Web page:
A home-based business often sounds very appealing to those stuck in traffic-filled commutes or working fixed-hours in offices, but is the grass greener on the other side? Franchise Expert Pam Gordon helps us explore whether a home-based business may be right for you. We consider the positives and possible negatives of a home-based business as well as addressing how franchising could provide a solution.
I have been in franchising for 18 years and was previously with HSBC so had a great grounding in customer service, relationship building and cross-selling, spotting opportunities; all of which has served me well in franchising.
I have worked with many franchisors across different sectors and in distinct roles from helping to recruit franchisees through to national roles overseeing the development of a franchise network in start-up and developing a support team to oversee the network growth.
For the last 3 years I have been working as a Franchise Consultant for The Franchising Centre. I practice what I preach in that I am self-employed and predominately home-based so can talk about taking the leap into running your own business from experience in terms of the positives and negatives.
My main reason for choosing to do this has been the ability to maintain a career whilst having a child to still be able to do the school run, manage some of the school holiday cover so that she isn’t in childcare 100% of the time.
For women like me, it’s simply more preferential to have role that offers the flexibility that often employers can’t or won’t provide. However, in general, it seems that for both men and women flexible working outside of conventional hours is changing the typical work place and is giving more people the opportunity to work from home.
Many people also don’t want to be commuting whether by car or public transport every day, as it can eat into both time and finances as well as environmental concerns particularly when you can work as easily from home.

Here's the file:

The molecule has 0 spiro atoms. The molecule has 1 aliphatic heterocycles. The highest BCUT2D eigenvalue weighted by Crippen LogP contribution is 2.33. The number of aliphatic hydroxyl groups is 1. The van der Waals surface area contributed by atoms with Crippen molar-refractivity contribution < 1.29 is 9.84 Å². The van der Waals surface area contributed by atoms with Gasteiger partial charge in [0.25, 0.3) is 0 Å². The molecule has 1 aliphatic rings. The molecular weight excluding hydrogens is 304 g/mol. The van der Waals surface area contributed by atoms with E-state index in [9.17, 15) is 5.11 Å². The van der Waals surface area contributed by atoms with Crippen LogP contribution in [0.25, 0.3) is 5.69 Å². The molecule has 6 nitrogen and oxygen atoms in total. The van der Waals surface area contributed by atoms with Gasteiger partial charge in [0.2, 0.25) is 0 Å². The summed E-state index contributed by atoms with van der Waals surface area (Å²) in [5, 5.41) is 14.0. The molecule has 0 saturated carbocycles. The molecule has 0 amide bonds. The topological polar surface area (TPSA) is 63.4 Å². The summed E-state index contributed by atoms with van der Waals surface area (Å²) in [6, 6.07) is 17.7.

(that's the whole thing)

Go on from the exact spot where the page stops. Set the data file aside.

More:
Advances in technology are a major factor behind this as many employees are able to carry out the bulk of their day-to-day roles by working from home. As long as they have internet connections which is no issue for most these days. Cloud-based technology and clever software comes together and allows you to manage your time, diary and help to work around family-life.
Keep in mind why you are doing it. I work around my child, so I set aside key work and family time, so I can pick her up from school on some days. It might mean on those days I work into the evening to compensate.
Don’t see a home-based business as a part-time business. If you are wanting a full-time income from it, you must put the hours ‘in’. They just might not be a conventional 9-5, so it’s being prepared for that.
For home working, I believe you need to have a place that is your working space and not the kitchen table that you need to clear up every day. I am now much more productive and efficient because I have separate office space. I can separate work and home within the ‘home’.
You will need to focus your time and not get distracted by household jobs, manage your working life even while at home and have the focus on the work during those working hours.
To maintain discipline, keep a time management diary when you first start to see what you are getting distracted by and try to see where your distractions come in and how you can overcome those when working at home.
Using technology for your own planning, I use a scheduler with contacts, so they can see my diary and book time for conference calls, catch up when I’m free. This helps with the key work and home life/time. It is likely that most franchisors will have systems of their own, or may advise suitable software for ensuring you can carry out all aspects of your business.
Its important not to feel guilty about not working conventional hours particularly as more and more people will be doing this into the future. We will have to adapt our ways of working and culture will follow suit.